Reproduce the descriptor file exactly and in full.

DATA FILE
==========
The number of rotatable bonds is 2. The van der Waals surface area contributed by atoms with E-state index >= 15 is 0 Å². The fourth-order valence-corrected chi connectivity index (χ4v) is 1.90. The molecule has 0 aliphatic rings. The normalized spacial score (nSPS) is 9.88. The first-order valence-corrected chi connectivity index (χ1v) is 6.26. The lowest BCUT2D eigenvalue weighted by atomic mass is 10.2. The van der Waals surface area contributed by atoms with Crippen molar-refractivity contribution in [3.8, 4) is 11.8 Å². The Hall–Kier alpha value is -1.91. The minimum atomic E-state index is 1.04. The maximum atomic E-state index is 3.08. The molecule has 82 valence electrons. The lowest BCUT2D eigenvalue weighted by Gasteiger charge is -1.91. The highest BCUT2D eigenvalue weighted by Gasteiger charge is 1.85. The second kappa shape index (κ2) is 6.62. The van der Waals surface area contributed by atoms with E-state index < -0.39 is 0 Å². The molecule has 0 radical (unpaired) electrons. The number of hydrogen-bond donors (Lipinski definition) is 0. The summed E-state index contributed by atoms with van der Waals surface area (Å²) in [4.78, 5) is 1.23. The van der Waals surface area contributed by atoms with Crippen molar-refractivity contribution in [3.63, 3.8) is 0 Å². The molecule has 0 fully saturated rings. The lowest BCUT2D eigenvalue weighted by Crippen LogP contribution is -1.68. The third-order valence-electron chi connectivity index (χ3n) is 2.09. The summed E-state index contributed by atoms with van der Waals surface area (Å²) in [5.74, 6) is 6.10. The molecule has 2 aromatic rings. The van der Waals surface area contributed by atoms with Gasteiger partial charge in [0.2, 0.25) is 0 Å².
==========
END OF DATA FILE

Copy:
The number of rotatable bonds is 2. The van der Waals surface area contributed by atoms with E-state index >= 15 is 0 Å². The fourth-order valence-corrected chi connectivity index (χ4v) is 1.90. The molecule has 0 aliphatic rings. The normalized spacial score (nSPS) is 9.88. The first-order valence-corrected chi connectivity index (χ1v) is 6.26. The lowest BCUT2D eigenvalue weighted by atomic mass is 10.2. The van der Waals surface area contributed by atoms with Crippen molar-refractivity contribution in [3.8, 4) is 11.8 Å². The Hall–Kier alpha value is -1.91. The minimum atomic E-state index is 1.04. The maximum atomic E-state index is 3.08. The molecule has 82 valence electrons. The lowest BCUT2D eigenvalue weighted by Gasteiger charge is -1.91. The highest BCUT2D eigenvalue weighted by Gasteiger charge is 1.85. The second kappa shape index (κ2) is 6.62. The van der Waals surface area contributed by atoms with E-state index < -0.39 is 0 Å². The molecule has 0 radical (unpaired) electrons. The number of hydrogen-bond donors (Lipinski definition) is 0. The summed E-state index contributed by atoms with van der Waals surface area (Å²) in [4.78, 5) is 1.23. The van der Waals surface area contributed by atoms with Crippen molar-refractivity contribution in [3.63, 3.8) is 0 Å². The molecule has 0 fully saturated rings. The lowest BCUT2D eigenvalue weighted by Crippen LogP contribution is -1.68. The third-order valence-electron chi connectivity index (χ3n) is 2.09. The summed E-state index contributed by atoms with van der Waals surface area (Å²) in [5.74, 6) is 6.10. The molecule has 2 aromatic rings. The van der Waals surface area contributed by atoms with Gasteiger partial charge in [0.2, 0.25) is 0 Å².